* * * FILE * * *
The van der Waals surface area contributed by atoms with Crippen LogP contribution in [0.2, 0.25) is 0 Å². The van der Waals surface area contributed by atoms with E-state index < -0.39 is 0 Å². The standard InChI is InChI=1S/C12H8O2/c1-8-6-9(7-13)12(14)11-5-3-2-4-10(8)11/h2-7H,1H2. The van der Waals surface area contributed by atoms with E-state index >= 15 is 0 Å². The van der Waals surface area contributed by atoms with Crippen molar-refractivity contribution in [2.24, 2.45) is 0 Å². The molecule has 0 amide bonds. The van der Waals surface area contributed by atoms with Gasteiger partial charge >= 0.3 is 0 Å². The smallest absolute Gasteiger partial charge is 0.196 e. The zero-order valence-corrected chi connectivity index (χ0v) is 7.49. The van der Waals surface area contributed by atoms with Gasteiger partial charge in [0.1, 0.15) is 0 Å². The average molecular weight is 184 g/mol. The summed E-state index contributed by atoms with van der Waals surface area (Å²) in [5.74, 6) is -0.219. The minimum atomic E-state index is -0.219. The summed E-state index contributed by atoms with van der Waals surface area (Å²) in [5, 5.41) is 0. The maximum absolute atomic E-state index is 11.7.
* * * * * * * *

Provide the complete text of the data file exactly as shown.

The van der Waals surface area contributed by atoms with Crippen LogP contribution in [0.2, 0.25) is 0 Å². The van der Waals surface area contributed by atoms with E-state index < -0.39 is 0 Å². The standard InChI is InChI=1S/C12H8O2/c1-8-6-9(7-13)12(14)11-5-3-2-4-10(8)11/h2-7H,1H2. The van der Waals surface area contributed by atoms with E-state index >= 15 is 0 Å². The van der Waals surface area contributed by atoms with Crippen molar-refractivity contribution in [2.24, 2.45) is 0 Å². The molecule has 0 amide bonds. The van der Waals surface area contributed by atoms with Gasteiger partial charge >= 0.3 is 0 Å². The smallest absolute Gasteiger partial charge is 0.196 e. The zero-order valence-corrected chi connectivity index (χ0v) is 7.49. The van der Waals surface area contributed by atoms with Gasteiger partial charge in [0.1, 0.15) is 0 Å². The average molecular weight is 184 g/mol. The summed E-state index contributed by atoms with van der Waals surface area (Å²) in [5.74, 6) is -0.219. The minimum atomic E-state index is -0.219. The summed E-state index contributed by atoms with van der Waals surface area (Å²) in [5, 5.41) is 0. The maximum absolute atomic E-state index is 11.7.